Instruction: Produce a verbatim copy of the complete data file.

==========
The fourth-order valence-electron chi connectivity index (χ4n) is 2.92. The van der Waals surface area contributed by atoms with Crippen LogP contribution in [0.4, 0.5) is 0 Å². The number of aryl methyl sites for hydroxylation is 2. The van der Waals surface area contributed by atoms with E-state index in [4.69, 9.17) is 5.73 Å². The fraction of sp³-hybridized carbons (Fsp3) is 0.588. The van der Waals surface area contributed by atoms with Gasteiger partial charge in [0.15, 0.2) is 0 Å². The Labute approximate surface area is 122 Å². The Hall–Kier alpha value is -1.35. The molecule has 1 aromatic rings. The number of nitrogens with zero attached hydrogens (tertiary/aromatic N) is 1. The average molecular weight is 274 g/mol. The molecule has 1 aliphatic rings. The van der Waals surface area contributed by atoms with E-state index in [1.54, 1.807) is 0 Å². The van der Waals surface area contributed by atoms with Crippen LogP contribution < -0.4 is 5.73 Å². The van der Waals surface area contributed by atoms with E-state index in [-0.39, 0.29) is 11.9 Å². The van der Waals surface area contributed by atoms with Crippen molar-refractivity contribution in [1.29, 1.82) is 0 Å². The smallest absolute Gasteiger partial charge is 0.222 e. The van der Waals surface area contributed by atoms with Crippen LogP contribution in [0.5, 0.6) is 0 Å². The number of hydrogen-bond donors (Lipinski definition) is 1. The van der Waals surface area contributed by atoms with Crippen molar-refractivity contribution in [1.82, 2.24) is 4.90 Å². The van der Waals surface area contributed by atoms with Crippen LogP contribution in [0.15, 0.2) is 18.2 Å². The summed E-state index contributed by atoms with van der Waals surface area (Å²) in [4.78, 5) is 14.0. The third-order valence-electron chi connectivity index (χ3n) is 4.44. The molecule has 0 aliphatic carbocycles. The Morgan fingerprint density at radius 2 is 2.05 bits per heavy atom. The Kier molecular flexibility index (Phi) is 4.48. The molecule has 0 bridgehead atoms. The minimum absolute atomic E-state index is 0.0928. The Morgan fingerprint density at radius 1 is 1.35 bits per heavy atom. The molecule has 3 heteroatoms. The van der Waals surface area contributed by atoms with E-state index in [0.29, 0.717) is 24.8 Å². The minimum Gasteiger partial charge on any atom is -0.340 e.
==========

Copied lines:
The fourth-order valence-electron chi connectivity index (χ4n) is 2.92. The van der Waals surface area contributed by atoms with Crippen LogP contribution in [0.4, 0.5) is 0 Å². The number of aryl methyl sites for hydroxylation is 2. The van der Waals surface area contributed by atoms with E-state index in [4.69, 9.17) is 5.73 Å². The fraction of sp³-hybridized carbons (Fsp3) is 0.588. The van der Waals surface area contributed by atoms with Gasteiger partial charge in [0.15, 0.2) is 0 Å². The Labute approximate surface area is 122 Å². The Hall–Kier alpha value is -1.35. The molecule has 1 aromatic rings. The number of nitrogens with zero attached hydrogens (tertiary/aromatic N) is 1. The average molecular weight is 274 g/mol. The molecule has 1 aliphatic rings. The van der Waals surface area contributed by atoms with E-state index in [1.54, 1.807) is 0 Å². The van der Waals surface area contributed by atoms with Crippen LogP contribution < -0.4 is 5.73 Å². The van der Waals surface area contributed by atoms with E-state index in [-0.39, 0.29) is 11.9 Å². The van der Waals surface area contributed by atoms with Crippen molar-refractivity contribution in [1.29, 1.82) is 0 Å². The smallest absolute Gasteiger partial charge is 0.222 e. The van der Waals surface area contributed by atoms with Crippen LogP contribution in [0.5, 0.6) is 0 Å². The number of hydrogen-bond donors (Lipinski definition) is 1. The van der Waals surface area contributed by atoms with Crippen molar-refractivity contribution in [1.82, 2.24) is 4.90 Å². The van der Waals surface area contributed by atoms with Crippen LogP contribution in [0.15, 0.2) is 18.2 Å². The summed E-state index contributed by atoms with van der Waals surface area (Å²) in [4.78, 5) is 14.0. The third-order valence-electron chi connectivity index (χ3n) is 4.44. The molecule has 0 aliphatic carbocycles. The Morgan fingerprint density at radius 2 is 2.05 bits per heavy atom. The Kier molecular flexibility index (Phi) is 4.48. The molecule has 0 bridgehead atoms. The minimum absolute atomic E-state index is 0.0928. The Morgan fingerprint density at radius 1 is 1.35 bits per heavy atom. The molecule has 3 heteroatoms. The van der Waals surface area contributed by atoms with E-state index in [0.29, 0.717) is 24.8 Å². The minimum Gasteiger partial charge on any atom is -0.340 e.